Tuesday, 27 June 2017

Lee Navigation

Lee Navigation
June 2017

We spent last night on the diminutive Hertford Union Canal, a one mile short cut which leads from the Regents Canal at Old Ford, around Victoria Park, down three locks and onto the Lee Navigation immediately opposite the Olympic Stadium.


The mooring proved to be quiet in the extreme, the peace only disturbed by a flock of wild Parakeets, which feasted on the bird feeders suspended from the balcony of a flat opposite. The origins of these exotic alien settlers, who appear to have acquired full UK citizenship, are unclear but two particularly attractive urban myths persist: 

1. They were released from Pinewood Studios in the 1950 during the making of Africa Queen or
2. Jimmy Hendrix released them at an Adam and Eve gig in Carnaby Street in the 60's

Either way, Greater London is home to about 30,000 of these dazzling green birds whose early morning squawking is not a blessing to everyone.

Olympic Stadium

With a less than great weather forecast we were up and away by 9.30am, dropping through the three heavy locks and onto the Lee. It appears that the navigation has a weed problem and the issues we encountered on the Paddington Arm were back with a vengeance. Great areas of water upstream from Hackney Wick were covered with weed, which resulted on many blasts of reverse gear and when the ball round the shaft got too big several weed hatch visits were needed.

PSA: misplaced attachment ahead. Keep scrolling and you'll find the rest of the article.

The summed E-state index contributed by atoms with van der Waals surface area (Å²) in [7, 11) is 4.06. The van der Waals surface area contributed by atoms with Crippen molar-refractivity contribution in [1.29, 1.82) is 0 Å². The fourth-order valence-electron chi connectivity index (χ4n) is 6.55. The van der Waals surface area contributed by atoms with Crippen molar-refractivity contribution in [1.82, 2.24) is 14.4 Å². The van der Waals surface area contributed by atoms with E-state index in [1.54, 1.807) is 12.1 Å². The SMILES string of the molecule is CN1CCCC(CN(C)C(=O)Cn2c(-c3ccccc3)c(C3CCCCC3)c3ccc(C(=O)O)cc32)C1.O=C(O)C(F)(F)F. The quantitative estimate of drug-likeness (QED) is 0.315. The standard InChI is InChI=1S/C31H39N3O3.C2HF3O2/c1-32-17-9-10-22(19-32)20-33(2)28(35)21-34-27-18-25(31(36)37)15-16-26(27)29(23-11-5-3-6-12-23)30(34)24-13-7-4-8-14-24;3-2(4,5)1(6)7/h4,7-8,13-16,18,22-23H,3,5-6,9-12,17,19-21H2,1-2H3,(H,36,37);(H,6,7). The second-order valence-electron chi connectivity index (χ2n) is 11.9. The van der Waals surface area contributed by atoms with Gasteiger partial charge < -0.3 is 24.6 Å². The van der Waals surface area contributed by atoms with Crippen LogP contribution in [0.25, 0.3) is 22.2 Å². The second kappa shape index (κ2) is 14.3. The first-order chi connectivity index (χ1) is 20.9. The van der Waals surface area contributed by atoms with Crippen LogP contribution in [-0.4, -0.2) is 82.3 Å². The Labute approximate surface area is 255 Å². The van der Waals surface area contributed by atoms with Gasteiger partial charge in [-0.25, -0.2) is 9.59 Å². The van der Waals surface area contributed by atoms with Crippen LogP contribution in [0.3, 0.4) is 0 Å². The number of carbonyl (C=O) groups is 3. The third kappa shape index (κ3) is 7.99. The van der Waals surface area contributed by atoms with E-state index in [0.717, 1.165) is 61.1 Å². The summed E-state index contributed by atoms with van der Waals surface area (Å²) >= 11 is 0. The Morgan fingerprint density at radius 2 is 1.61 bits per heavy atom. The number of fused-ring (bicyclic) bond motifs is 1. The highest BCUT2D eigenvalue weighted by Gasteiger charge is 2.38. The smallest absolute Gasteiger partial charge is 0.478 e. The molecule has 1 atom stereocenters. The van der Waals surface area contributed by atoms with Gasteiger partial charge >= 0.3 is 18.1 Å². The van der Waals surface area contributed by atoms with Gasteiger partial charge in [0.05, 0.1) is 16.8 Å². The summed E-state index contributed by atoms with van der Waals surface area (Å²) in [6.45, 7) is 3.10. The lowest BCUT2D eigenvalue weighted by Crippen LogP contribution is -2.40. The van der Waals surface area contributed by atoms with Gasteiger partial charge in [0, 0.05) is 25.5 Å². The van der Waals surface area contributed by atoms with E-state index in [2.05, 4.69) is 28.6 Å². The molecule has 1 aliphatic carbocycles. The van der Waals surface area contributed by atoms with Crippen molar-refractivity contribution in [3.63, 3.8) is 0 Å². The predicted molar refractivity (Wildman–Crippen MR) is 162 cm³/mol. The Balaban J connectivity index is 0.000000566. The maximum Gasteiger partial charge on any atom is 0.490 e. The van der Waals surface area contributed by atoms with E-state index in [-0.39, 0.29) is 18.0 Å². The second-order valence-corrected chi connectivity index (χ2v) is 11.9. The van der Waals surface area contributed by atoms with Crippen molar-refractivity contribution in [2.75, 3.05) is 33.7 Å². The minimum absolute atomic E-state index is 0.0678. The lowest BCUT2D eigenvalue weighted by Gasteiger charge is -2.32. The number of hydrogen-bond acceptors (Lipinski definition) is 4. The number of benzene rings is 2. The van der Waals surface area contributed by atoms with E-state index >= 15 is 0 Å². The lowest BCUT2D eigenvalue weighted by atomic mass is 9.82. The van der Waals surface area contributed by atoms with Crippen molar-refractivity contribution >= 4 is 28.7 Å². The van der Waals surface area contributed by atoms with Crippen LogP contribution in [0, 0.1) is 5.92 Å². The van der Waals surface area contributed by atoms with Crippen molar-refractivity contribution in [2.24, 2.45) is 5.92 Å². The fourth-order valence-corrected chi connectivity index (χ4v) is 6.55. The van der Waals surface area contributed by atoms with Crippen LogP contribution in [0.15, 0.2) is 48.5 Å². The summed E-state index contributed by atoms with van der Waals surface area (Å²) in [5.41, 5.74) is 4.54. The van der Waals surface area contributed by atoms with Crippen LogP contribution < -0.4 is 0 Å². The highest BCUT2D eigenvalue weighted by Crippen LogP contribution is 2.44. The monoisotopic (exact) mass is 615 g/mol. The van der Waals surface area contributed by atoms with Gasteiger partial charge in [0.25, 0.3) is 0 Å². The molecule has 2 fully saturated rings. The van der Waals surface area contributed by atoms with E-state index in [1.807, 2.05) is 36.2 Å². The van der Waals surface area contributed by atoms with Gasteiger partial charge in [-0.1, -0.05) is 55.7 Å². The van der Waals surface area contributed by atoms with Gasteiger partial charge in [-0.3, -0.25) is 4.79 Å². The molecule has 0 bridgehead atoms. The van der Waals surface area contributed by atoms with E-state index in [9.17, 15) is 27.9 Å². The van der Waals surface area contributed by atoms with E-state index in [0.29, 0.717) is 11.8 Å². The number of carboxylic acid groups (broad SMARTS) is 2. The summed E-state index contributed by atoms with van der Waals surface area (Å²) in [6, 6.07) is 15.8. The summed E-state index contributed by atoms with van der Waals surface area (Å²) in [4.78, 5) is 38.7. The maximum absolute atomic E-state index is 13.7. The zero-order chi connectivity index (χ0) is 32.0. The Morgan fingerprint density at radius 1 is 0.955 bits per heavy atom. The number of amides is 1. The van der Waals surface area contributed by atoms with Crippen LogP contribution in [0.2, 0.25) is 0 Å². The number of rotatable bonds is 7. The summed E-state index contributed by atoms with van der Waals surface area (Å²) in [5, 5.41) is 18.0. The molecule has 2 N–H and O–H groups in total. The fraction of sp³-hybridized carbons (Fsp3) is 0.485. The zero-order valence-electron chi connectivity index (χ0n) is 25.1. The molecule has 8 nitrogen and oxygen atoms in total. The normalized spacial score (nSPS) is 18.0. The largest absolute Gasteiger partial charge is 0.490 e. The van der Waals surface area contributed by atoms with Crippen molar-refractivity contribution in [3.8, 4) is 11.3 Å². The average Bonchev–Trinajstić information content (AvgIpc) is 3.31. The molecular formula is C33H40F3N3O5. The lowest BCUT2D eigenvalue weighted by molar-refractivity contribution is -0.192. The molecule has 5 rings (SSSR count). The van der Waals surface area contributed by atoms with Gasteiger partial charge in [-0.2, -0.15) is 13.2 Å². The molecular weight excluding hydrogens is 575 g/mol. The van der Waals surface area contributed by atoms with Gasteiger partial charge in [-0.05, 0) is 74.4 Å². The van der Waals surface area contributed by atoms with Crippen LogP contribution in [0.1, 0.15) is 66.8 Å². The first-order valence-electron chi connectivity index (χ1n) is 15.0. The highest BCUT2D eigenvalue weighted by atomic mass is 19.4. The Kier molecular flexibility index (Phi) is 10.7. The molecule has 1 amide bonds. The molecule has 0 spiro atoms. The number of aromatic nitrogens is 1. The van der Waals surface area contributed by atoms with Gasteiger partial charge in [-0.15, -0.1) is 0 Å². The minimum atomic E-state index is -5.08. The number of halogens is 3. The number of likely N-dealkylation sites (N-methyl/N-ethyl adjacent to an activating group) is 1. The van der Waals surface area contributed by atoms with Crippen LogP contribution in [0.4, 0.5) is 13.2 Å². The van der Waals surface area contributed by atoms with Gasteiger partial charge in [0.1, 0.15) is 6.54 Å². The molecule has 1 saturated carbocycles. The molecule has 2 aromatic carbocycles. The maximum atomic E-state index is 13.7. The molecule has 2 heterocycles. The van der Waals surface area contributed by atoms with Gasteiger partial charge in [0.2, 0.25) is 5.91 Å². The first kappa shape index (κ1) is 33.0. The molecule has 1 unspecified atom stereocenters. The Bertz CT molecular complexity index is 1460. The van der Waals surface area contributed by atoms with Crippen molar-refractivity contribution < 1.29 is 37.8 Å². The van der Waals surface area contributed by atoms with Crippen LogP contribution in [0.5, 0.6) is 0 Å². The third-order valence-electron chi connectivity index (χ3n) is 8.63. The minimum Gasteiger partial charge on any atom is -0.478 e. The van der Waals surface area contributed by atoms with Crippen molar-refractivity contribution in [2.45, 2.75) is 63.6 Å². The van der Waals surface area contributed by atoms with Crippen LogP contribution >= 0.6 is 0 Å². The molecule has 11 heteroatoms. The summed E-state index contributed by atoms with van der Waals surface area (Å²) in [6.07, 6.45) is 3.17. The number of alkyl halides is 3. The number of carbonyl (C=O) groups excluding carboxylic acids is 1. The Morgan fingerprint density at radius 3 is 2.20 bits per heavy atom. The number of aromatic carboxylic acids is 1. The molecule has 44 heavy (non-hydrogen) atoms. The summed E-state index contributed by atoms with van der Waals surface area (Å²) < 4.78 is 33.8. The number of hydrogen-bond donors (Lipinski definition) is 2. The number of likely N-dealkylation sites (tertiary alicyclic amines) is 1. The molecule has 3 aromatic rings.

Whilst there are a lot of boats moored in Hackney Wick or next to Hackney Marsh, there were lots of spaces should you want or need to stop in the area. That said, word on the street is that the area is not as safe and other options are preferred, if possible.

Its around here that the navigation runs along the River Lee itself, a broad but shallow waterway which even in dry periods like now flows quite swiftly and slows our progress when breasted up. At least the flowing water creates clearer water. CRT have a couple of weed cutters and skimmers moored in the Tottenham Hale area, but they were not in use and did not appear to have been operational recently.

When I moored up I was puzzled that the two boats didn't bump together. Closer examination revealed an immense mass of weed between the two hulls, reaching over 12in over the waterline.

Up to Tottenham the huge locks are duplicated and some were manned, but upstream they reduced to single locks, with massive heavy gates. The waterway must once have been a hive of industry, one which will have died along with London's Docklands. Today its just ghosts of the past, rotting wharf areas and here and there clusters of houseboats. All the industry has gone and for the most part the eastern side of the canal is a long succession of embankments which hold back reservoirs, storing a significant proportion of London's drinking water. 

We pressed on through intermittent showers till we reached Alfie's (Pickett) Lock. By now the forecast rain had started in earnest so we moored up in an amazingly quiet spot, reservoirs to one side and a golf course on the other. In fact, as I type, all I can hear is birdsong and sheep bleating!

We used our enforced stop profitably by making the three batches of Lemon and Lavender Marmalade prepared yesterday and prepared a further two batched for making tomorrow.


Sarah said...

A one mile long short cut cut...

Adam said...

Next time I see you, remind me to tell you the parakeet joke. It doesn't work written down!

Tom and Jan said...

Did you leave the obligatory Mars bar at the lock?